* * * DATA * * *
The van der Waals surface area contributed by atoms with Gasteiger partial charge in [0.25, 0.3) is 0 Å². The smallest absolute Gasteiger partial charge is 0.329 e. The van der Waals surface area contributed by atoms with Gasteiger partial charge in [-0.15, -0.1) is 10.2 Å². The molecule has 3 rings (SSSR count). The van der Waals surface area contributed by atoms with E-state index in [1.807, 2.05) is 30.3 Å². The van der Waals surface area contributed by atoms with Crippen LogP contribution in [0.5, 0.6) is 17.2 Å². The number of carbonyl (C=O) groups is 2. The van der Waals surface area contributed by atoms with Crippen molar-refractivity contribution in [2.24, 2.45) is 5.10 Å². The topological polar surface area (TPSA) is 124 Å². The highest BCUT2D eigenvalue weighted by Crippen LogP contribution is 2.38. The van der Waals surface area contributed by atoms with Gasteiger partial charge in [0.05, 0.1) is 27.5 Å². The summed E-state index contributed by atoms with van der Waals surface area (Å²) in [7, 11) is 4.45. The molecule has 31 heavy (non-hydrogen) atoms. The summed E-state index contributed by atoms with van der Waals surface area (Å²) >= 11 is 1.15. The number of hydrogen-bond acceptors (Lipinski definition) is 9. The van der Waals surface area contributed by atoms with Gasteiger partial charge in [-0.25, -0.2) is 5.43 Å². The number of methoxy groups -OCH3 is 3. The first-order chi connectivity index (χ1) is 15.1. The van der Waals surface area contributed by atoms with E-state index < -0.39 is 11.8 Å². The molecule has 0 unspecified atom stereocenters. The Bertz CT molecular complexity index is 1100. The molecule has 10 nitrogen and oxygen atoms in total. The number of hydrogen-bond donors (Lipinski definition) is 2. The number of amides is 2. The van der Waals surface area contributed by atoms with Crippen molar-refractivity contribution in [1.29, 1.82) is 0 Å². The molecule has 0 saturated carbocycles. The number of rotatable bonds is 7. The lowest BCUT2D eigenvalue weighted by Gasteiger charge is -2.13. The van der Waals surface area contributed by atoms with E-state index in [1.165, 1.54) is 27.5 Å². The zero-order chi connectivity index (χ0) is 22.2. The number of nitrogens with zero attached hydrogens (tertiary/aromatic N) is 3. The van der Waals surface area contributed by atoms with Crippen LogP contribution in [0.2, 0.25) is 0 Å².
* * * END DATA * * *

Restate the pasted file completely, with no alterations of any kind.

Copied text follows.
The van der Waals surface area contributed by atoms with Gasteiger partial charge in [0.25, 0.3) is 0 Å². The smallest absolute Gasteiger partial charge is 0.329 e. The van der Waals surface area contributed by atoms with Gasteiger partial charge in [-0.15, -0.1) is 10.2 Å². The molecule has 3 rings (SSSR count). The van der Waals surface area contributed by atoms with E-state index in [1.807, 2.05) is 30.3 Å². The van der Waals surface area contributed by atoms with Crippen LogP contribution in [0.5, 0.6) is 17.2 Å². The number of carbonyl (C=O) groups is 2. The van der Waals surface area contributed by atoms with Crippen molar-refractivity contribution in [2.24, 2.45) is 5.10 Å². The topological polar surface area (TPSA) is 124 Å². The highest BCUT2D eigenvalue weighted by Crippen LogP contribution is 2.38. The van der Waals surface area contributed by atoms with Gasteiger partial charge in [0.05, 0.1) is 27.5 Å². The summed E-state index contributed by atoms with van der Waals surface area (Å²) in [7, 11) is 4.45. The molecule has 31 heavy (non-hydrogen) atoms. The summed E-state index contributed by atoms with van der Waals surface area (Å²) >= 11 is 1.15. The number of hydrogen-bond acceptors (Lipinski definition) is 9. The van der Waals surface area contributed by atoms with Gasteiger partial charge in [-0.25, -0.2) is 5.43 Å². The number of methoxy groups -OCH3 is 3. The first-order chi connectivity index (χ1) is 15.1. The van der Waals surface area contributed by atoms with E-state index < -0.39 is 11.8 Å². The molecule has 0 unspecified atom stereocenters. The Bertz CT molecular complexity index is 1100. The molecule has 10 nitrogen and oxygen atoms in total. The number of hydrogen-bond donors (Lipinski definition) is 2. The number of amides is 2. The van der Waals surface area contributed by atoms with Crippen molar-refractivity contribution in [1.29, 1.82) is 0 Å². The molecule has 0 saturated carbocycles. The number of rotatable bonds is 7. The lowest BCUT2D eigenvalue weighted by Gasteiger charge is -2.13. The van der Waals surface area contributed by atoms with E-state index in [1.165, 1.54) is 27.5 Å². The zero-order chi connectivity index (χ0) is 22.2. The number of nitrogens with zero attached hydrogens (tertiary/aromatic N) is 3. The van der Waals surface area contributed by atoms with Crippen LogP contribution in [0.2, 0.25) is 0 Å².